It takes a village…

Watching a DfE teaching recruitment ad through Twitter just now made me think of this phrase… I liked the ad (seen on, article dated 1/10/18), it showed education as being a process  and it even included a detention!  It showed the importance of each stage leading to the next, and culminating in the exam process.

I got to thinking about what my teacher recruitment video would show…yes, it is a process but I would want it to show that it really does take a village to raise a child.  Health visitors, nursery staff, teaching assistants, primary and secondary teachers, dinner ladies, counsellors, careers staff, support workers, social care and of course, parents.  Without parental engagement this process flounders – it doesn’t fail as there as many provisions in place to support those young people who for a whole range of reasons don’t have parental support, but it is tougher.  Teaching is a part of this ‘village’, this community designed to educate our next generation.

And to what end?  What is the goal of education?  Wales has embarked on a journey toward a new curriculum which has clearly and succinctly defined the four purposes of education, I am a fan of them! (I am sure others are not, and am sure that there could always be more purposes, but the ones we have going forward resonate with me)  Not one of the purposes is to pass exams – and this is where the system can fail young people.  This video culminates with a timed exam in a hall being the end point, and this is the current end point – that and the clutch of letters (and numbers in England!) on a sheet of paper handed out in August.  All the work from all the members of a young persons community, the ‘village’ don’t just lead to that sheet of paper and that set of grades.  We need to value the other aspects of education, the life skills, the confidence, the talents, the manners, the enthusiasm…all those aspects that aren’t easy to measure and don’t easily fit into a performance monitoring system.  Personally, I’d like to see recognition for these non exam components, a leaving certificate or portfolio of evidence that young people can take with them and that is valued along with those grades.  I am one of the generation who were given the Record of Achievement (aka the Wine List!) to complete during KS3 and 4, an idea that had merit but never really took off as those pesky exam results took priority!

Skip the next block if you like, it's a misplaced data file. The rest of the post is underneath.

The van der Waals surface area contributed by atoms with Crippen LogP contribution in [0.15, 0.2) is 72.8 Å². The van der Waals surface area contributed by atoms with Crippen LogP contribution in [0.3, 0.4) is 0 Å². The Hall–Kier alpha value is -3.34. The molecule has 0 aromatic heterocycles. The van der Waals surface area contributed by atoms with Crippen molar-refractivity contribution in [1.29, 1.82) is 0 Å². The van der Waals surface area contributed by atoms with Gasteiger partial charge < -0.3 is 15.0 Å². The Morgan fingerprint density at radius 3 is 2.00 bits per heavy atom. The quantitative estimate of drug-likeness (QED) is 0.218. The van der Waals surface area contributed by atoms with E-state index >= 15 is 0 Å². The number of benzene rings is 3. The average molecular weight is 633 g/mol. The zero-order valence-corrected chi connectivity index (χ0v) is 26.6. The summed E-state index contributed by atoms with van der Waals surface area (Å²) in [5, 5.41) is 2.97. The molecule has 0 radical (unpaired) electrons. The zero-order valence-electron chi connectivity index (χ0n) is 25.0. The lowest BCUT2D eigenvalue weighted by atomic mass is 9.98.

I wonder if for some of the many teachers who are leaving the ranks at the moment citing workload as a main reason, a switch of focus toward the importance of these life skills would help stem the tide.  If the pressure wasn’t on the final grades and the need was less about teaching to the test – or teaching a narrow curriculum in order to meet a specification.  I’m not sure it would, but I am hopeful that in Wales as our new curriculum continues to develop, there will be a way to recognise the contribution that the whole village, the whole community makes to each and every child, and a recognition of the value of those life skills being as valuable as the graded outcomes.

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